“You must be shapeless, formless, like water. When you pour water in a cup, it becomes the cup. When you pour water in a bottle, it becomes the bottle. When you pour water in a teapot, it becomes the teapot. Water can drip and it can crash. Become like water my friend.” – Bruce Lee
After recently reading the book The Power of Habit, I got to thinking about how to apply the principles to my own life and our athlete’s lives. Most of us want to achieve certain things, whether that is a PR on a benchmark workout, strength movement, promotion at work, or to lose weight. Why is it that some people can turn their lives around while others seem to fall back into the same old routines that always seem to get them in trouble?
The answer is habits. Those who work to develop good habits seem to be more successful.
Creating habits has been researched for quite sometime and it turns out there is a three step loop:
First, there is a cue. A trigger that tells your brain to go into automatic mode and which habit to use.
Then, there is the routine. This can be physical or mental or emotional.
Finally, there is a reward. Rewards help your brain figure out if this particular loop is worth remembering for the future
Over time, this loop – cue, routine, reward; cue, routine, reward – becomes more and more automatic. The cue and reward become intertwined until a powerful sense of anticipation and craving emerges. Once a habit emerges, the brain stops fully participating in decision making – unless you deliberately fight a habit – unless you find new routines – the pattern will unfold automatically.
Therefore, success is programmed. There is no other option. This can be dangerous if bad habits get programmed – like deciding to have a sweet snack in the middle of a work day. One time may seem harmless, but if the cue (I deserve a break from work), routine (eating some candy), and reward (gratification of taking a mental break) are performed enough this will become a habit.
The best analogy for how a habit works is to picture a stream flowing down a mountain. The water hollows out a channel or stream which grows broader and deeper as the water flows harder (think as you do the habit more and more). When the water dries up, the channel remains. If the water flows again at a later time, the path left from before is retraced. The stronger the water flow and the more times the water flows through the channel, the more solidified the path becomes. Once established, it is very hard to naturally change the path. But, we can exert effort to dam the channel and create a new path for the stream to flow into. This is how we must view our habits. It takes serious effort to change a habit – which can be a good thing once you ingrain a positive habit.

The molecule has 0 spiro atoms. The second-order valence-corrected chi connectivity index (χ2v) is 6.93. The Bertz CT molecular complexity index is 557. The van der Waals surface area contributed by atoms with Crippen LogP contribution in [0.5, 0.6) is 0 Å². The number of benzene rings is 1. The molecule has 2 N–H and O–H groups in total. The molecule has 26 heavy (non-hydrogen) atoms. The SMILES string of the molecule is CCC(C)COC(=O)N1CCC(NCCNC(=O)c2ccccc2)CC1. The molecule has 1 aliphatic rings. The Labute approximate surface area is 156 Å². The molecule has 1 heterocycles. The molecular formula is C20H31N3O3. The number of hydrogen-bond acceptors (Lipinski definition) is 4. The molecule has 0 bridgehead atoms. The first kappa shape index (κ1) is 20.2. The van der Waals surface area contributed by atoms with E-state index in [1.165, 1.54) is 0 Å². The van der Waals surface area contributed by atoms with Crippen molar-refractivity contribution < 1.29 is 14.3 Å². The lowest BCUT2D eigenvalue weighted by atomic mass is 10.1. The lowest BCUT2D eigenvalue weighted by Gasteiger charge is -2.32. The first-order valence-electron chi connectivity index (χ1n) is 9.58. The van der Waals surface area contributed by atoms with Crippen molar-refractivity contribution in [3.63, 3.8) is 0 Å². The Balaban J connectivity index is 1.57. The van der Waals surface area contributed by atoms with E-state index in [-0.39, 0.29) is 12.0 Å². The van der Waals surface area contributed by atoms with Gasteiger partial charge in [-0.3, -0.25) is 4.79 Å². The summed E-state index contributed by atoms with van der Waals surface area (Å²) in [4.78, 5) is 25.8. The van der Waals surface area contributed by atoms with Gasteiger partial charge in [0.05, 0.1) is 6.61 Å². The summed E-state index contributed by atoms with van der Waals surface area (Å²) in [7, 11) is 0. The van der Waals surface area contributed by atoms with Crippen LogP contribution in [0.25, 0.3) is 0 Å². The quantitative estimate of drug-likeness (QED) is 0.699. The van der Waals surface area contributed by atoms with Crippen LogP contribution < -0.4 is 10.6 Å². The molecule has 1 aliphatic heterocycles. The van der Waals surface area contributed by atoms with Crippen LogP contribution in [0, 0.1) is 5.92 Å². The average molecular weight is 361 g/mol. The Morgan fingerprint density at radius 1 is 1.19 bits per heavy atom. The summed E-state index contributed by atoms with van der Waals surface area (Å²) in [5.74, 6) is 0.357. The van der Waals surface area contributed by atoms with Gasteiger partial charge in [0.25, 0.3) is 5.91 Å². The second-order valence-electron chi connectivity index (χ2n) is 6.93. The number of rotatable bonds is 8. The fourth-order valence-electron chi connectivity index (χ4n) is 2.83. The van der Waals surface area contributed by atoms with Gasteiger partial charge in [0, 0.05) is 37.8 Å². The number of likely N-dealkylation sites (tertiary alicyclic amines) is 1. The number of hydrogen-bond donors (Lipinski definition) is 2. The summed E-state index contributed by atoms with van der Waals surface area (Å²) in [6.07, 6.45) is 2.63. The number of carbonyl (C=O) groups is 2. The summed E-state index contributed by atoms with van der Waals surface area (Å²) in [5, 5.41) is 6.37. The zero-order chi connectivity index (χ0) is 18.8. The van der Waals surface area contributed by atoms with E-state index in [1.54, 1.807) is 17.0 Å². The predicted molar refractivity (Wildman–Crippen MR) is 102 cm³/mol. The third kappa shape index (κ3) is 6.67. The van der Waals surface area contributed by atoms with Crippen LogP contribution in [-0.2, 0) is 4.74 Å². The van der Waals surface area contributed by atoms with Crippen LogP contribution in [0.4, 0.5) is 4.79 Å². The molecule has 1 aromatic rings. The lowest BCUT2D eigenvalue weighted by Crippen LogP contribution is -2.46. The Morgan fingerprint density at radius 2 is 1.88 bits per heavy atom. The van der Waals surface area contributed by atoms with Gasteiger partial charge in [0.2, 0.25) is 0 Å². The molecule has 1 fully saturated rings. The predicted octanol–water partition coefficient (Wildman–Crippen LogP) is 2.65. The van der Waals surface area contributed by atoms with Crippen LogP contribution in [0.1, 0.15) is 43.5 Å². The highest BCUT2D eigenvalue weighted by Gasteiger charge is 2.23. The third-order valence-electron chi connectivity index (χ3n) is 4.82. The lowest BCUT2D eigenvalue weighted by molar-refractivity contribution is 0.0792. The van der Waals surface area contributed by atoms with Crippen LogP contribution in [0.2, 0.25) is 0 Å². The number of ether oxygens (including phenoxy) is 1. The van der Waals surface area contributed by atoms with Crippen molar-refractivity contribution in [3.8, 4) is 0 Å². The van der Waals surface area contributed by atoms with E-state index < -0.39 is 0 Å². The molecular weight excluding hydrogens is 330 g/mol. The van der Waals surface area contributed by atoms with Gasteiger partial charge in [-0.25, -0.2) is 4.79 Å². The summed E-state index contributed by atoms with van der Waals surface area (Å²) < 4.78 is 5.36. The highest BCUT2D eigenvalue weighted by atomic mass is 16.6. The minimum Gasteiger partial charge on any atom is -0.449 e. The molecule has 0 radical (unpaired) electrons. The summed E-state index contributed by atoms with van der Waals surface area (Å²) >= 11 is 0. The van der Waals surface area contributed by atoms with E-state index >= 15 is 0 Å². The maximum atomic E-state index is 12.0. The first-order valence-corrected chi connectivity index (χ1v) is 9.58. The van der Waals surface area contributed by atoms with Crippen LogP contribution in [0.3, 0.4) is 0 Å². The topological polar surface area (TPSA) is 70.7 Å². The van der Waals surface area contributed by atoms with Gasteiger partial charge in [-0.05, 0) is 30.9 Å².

I have often argued that those who are disciplined in any activity aren’t disciplined because they choose to be, but because they have forgotten there is any other option. They have developed such a strong routine that their brain doesn’t even get a chance to second guess their habit. A professional athlete would never even question whether he is going to practice on a given day – it’s a question of when he is training and what he is doing – never if. They think this way because training is a routine that is programmed into their brain.
The best way to achieve our goals is to set ourselves up for success, how we do that is through forming good habits and routines. Want to make your gym routine more consistent? Look at your habits and routines and ask some questions. When do you try to go to the gym? What is your cue for going? What is your reward?
“People who have successfully started new exercise routines show they are more likely to stick with a workout plan if they choose a specific cue, such as running as soon as they get home from work, and a clear reward, such as a beer or an evening of guilt-free television”
Focus on your habits. If you realize there is a habit that is harmful to your goals, start to experiment different routines and rewards for changing that habit. Take our example of eating sweets in the middle of the day at work. If you want to stop eating sweets at work, then you need to first identify the point when you find the urge to reach for that candy bar. You could start to experiment with recognizing when your cue comes about – is it a couple hours after your lunch break? Does it coincide with another activity? Once you know your cue, it’s time to change the routine. Once that cue hit, try a different activity, maybe go for a cup of coffee or tea. You could get up and go bother a co-worker for a few minutes. You may find that you didn’t actually want a candy bar, you just needed a mental break and by changing the routine, you still no longer crave sweets. You may have thought that the candy bar was the reward, but it wasn’t. In this case, the cue may have been “I’m mentall fried”. The routine was getting up, going to the break room and buying a candy bar then eating it. The reward was the 3 minute break in your work day.
When forming new habits and breaking old habits, it is important to think about ways to break your old routine. The big thing to remember is cue, routine, reward. In order to form a habit, be like water.